Donna Smith, American SiCKO, is executive director of the Health Care for All Colorado Foundation
My mom and dad used to tell me, "You can't kid a kidder," as a way to impress upon me that they could probably tell when I was trying to be less than honest with an explanation for my behavior. They also said that when they felt someone was being a bit too creative with an advertising pitch. My dad was, after all, a pharmaceutical route salesman who knew a little bit about pitching things for profit.
As I have experienced the US health care system over my almost six decades of life, it seems to me that much of what is offered as health care is coming more and more in the form of sales pitches to gain my business and less about gaining my trust for solid health advice so I make sound decisions about care and treatment. Drug ads on television and in print media are the most obvious example but there are many others.
Rarely does my husband come home from a medical appointment without a new pamphlet in hand about the latest treatment available for a health concern. It is so tempting when you are hurting or don't feel good to reach for whatever might seem the quickest, least difficult means to feel better. Depending on my own insurance coverage situation, I have had some pretty aggressive offerings of some treatments I would later learn might have been more harmful than helpful to me. If a provider has invested in the latest equipment and personnel to offer a highly profitable treatment, that provider was very likely to suggest its use to patients.
What's the other old saying? "To a hammer, everything looks like a nail." In the realm of profit-making in the US system, we need only check out the proliferation of MRIs and other high-tech testing to see where some hefty profits are being made. Another valuable piece of home-grown advice my dad offered me was to be careful about taking every piece of medical advice on its face value. He said, "You know, Donna, a surgeon only makes money if he (she) cuts." I never have forgotten that simple message, and though I have known some wonderful and ethical surgeons, I have also run into my share of providers rather transparently motivated primarily by making money. It is rather easy to tell, though many may think with the shiniest and most posh settings that we will without question allow our bodies to be used to make the money to pay for all the lushness.
I have also often heard people blame patients and their families for asking for expensive tests, treatments, and medications. And it is often true that people may demand these things. But much of the time they have already been "softened up" by the advertising and other media that looks like legitimate health reporting but is really thinly disguised pitch pieces. Sometimes people have been made fearful of not using expensive care or made to think they aren't doing everything to help a loved one if they don't help that person get the suggested treatment. The demand is created for the newest and the sometimes the most experimental methods when something much less costly and even much less invasive would often work as well or even better. It is horrific to think about the lack of human decency that sometimes plays into this system When big money is involved, some pretty sleazy things can happen.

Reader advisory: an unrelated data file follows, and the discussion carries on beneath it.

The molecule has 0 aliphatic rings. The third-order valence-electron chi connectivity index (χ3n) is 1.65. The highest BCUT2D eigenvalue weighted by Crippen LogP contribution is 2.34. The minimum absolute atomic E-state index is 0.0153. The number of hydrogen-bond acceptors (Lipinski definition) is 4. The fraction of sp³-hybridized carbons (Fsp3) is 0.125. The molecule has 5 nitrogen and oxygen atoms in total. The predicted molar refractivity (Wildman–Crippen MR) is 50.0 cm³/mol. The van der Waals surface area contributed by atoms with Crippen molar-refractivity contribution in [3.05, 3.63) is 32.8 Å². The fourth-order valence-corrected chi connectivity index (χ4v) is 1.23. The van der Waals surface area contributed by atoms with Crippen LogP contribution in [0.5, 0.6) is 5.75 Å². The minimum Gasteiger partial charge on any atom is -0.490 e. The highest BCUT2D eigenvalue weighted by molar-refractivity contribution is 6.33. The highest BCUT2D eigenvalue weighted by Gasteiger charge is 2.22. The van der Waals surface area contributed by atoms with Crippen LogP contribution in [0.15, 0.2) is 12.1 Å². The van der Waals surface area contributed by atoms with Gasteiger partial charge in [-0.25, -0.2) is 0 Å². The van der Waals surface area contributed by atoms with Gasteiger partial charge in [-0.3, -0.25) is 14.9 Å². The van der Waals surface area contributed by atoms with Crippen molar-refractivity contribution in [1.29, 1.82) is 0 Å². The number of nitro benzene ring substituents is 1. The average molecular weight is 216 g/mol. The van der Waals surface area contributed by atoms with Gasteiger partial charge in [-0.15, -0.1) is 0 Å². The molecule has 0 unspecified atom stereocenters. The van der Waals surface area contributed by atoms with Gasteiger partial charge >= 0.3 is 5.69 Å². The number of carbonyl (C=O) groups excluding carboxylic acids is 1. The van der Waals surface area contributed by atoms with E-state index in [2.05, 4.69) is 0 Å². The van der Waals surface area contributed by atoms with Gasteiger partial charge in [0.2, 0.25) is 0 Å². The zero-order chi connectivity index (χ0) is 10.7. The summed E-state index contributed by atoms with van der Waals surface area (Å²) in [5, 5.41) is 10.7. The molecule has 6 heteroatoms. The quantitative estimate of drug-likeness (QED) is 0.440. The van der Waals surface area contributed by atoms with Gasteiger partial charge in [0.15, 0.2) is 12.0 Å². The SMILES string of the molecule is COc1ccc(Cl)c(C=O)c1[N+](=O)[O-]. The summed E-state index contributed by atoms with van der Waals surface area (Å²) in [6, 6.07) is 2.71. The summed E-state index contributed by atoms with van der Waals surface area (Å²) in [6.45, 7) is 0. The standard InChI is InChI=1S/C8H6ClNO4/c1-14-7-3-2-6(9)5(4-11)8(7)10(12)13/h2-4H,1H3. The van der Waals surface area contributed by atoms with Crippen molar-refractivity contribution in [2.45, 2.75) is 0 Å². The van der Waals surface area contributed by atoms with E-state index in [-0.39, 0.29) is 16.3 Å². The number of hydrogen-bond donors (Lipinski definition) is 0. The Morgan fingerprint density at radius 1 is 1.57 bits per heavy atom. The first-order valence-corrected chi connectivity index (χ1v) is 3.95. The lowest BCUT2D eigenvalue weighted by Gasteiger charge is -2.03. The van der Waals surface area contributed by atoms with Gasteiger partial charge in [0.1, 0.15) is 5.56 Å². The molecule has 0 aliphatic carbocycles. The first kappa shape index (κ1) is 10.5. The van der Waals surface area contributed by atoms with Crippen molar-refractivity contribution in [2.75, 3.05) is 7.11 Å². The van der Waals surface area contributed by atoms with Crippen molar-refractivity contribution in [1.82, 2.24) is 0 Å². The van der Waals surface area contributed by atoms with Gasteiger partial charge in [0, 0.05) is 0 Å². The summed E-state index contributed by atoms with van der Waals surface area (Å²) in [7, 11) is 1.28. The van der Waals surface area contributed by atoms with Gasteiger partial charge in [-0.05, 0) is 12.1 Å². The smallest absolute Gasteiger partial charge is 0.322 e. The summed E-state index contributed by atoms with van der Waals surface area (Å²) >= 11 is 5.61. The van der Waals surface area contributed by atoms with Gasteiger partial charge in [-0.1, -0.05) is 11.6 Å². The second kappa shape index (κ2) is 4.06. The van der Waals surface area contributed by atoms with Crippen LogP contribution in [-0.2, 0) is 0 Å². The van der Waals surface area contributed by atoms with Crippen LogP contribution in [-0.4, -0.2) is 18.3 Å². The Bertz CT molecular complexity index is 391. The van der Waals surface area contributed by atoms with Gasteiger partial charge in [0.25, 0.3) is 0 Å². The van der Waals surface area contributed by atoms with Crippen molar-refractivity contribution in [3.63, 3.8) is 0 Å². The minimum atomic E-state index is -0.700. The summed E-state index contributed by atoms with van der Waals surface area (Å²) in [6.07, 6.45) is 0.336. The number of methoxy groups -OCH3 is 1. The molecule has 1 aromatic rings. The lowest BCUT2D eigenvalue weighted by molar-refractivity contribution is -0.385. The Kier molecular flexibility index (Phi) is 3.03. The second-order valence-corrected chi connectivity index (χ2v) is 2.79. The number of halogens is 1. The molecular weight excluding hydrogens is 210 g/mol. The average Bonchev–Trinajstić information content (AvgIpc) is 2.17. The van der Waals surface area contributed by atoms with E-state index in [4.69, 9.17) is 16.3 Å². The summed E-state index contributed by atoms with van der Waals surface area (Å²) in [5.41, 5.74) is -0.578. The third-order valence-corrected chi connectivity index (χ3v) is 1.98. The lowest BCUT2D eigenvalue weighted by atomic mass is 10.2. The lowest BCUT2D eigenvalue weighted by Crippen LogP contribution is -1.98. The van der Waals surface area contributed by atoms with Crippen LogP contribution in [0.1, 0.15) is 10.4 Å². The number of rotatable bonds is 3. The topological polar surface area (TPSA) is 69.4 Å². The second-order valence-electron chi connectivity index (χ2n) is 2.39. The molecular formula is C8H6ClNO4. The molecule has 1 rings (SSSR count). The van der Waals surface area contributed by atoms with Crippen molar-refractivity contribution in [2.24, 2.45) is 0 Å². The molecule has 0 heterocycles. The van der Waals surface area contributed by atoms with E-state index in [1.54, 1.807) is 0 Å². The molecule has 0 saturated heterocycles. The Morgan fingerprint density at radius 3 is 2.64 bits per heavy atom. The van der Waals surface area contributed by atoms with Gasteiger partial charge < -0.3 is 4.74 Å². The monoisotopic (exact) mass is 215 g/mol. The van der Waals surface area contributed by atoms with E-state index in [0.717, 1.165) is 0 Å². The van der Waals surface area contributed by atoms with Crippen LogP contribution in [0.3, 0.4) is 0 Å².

This is another way that an improved and expanded Medicare for all for life system would benefit us all in the US. Taking the massive profit-making incentives out of the system as much as possible would allow providers to be fairly compensated for the care they deliver without having to build in extra costs for all the administration and promotion. It would also give us a much better shot as patients of being offered the appropriate care based on the best evidence instead of the highest earnings for either the providers, the pharmaceutical companies or the private insurance carriers. We could use the innovative treatments when they were the best choice to help us get and stay well but not as the first choice simply because they would make someone else richer.
You see, I was listening when my mom and dad were teaching me. And I know when someone is trying to sell me something. It feels so very different than when someone is caring for me to make me better. I want a system that honors health care not "wealth care."
Today's count of the health care dead and broke for profit in the U.S.:
The 2013, to date, U.S. medical-financial-
industrial -complex system dead: 23,134
The 2013, to date, U.S. health care system
** These figures are calculated based on the Harvard University studies on excess deaths in the U.S. due to lack of insurance coverage or the ability to pay for needed health care, and the Harvard University study that calculated the high percentage of personal bankruptcies attributable to medical crisis and debt in the U.S. 123 people die daily due to lack of coverage or cash to pay for care; 1,978 go bankrupt every day due to medical crisis and debt though the majority had insurance at the time their illness or injury occurred. This statistic is also based on the 1.2 million bankruptcies in the U.S. in 2012, according to the U.S. Bankruptcy Court, and calculating those medically-related bankruptcies from that number.http://www.healthcareforallcolorado.org/endorse_right_to_health_care
Visit Donna Smith, American SiCKO, at her blog site: http://donnasicko.blogspot.com/
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